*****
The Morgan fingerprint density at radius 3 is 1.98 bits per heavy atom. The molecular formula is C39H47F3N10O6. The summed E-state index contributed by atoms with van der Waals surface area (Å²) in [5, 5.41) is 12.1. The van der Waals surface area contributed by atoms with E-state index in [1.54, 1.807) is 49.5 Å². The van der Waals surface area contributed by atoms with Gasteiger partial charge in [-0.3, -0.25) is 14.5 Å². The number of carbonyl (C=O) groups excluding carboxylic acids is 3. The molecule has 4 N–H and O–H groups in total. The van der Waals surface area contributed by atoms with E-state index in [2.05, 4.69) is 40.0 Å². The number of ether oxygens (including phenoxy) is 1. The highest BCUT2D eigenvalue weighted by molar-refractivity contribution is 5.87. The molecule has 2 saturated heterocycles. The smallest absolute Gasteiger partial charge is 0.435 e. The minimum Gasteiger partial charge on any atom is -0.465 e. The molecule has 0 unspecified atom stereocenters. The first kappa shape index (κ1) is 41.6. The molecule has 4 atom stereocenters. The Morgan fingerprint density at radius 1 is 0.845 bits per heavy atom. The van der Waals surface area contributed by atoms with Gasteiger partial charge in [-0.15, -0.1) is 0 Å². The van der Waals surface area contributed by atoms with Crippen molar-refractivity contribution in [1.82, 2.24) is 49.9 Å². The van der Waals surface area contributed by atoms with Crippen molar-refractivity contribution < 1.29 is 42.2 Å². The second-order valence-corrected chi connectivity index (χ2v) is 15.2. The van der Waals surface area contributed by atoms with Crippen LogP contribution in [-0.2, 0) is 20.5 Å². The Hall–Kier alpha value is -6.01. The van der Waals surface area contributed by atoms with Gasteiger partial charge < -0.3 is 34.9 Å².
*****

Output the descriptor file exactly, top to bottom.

The Morgan fingerprint density at radius 3 is 1.98 bits per heavy atom. The molecular formula is C39H47F3N10O6. The summed E-state index contributed by atoms with van der Waals surface area (Å²) in [5, 5.41) is 12.1. The van der Waals surface area contributed by atoms with E-state index in [1.54, 1.807) is 49.5 Å². The van der Waals surface area contributed by atoms with Gasteiger partial charge in [-0.3, -0.25) is 14.5 Å². The number of carbonyl (C=O) groups excluding carboxylic acids is 3. The molecule has 4 N–H and O–H groups in total. The van der Waals surface area contributed by atoms with E-state index in [2.05, 4.69) is 40.0 Å². The number of ether oxygens (including phenoxy) is 1. The highest BCUT2D eigenvalue weighted by molar-refractivity contribution is 5.87. The molecule has 2 saturated heterocycles. The smallest absolute Gasteiger partial charge is 0.435 e. The minimum Gasteiger partial charge on any atom is -0.465 e. The molecule has 0 unspecified atom stereocenters. The first kappa shape index (κ1) is 41.6. The molecule has 4 atom stereocenters. The Morgan fingerprint density at radius 1 is 0.845 bits per heavy atom. The van der Waals surface area contributed by atoms with Gasteiger partial charge in [-0.15, -0.1) is 0 Å². The van der Waals surface area contributed by atoms with Crippen molar-refractivity contribution in [1.82, 2.24) is 49.9 Å². The van der Waals surface area contributed by atoms with Crippen molar-refractivity contribution < 1.29 is 42.2 Å². The second-order valence-corrected chi connectivity index (χ2v) is 15.2. The van der Waals surface area contributed by atoms with Crippen LogP contribution in [-0.2, 0) is 20.5 Å². The Hall–Kier alpha value is -6.01. The van der Waals surface area contributed by atoms with Gasteiger partial charge < -0.3 is 34.9 Å².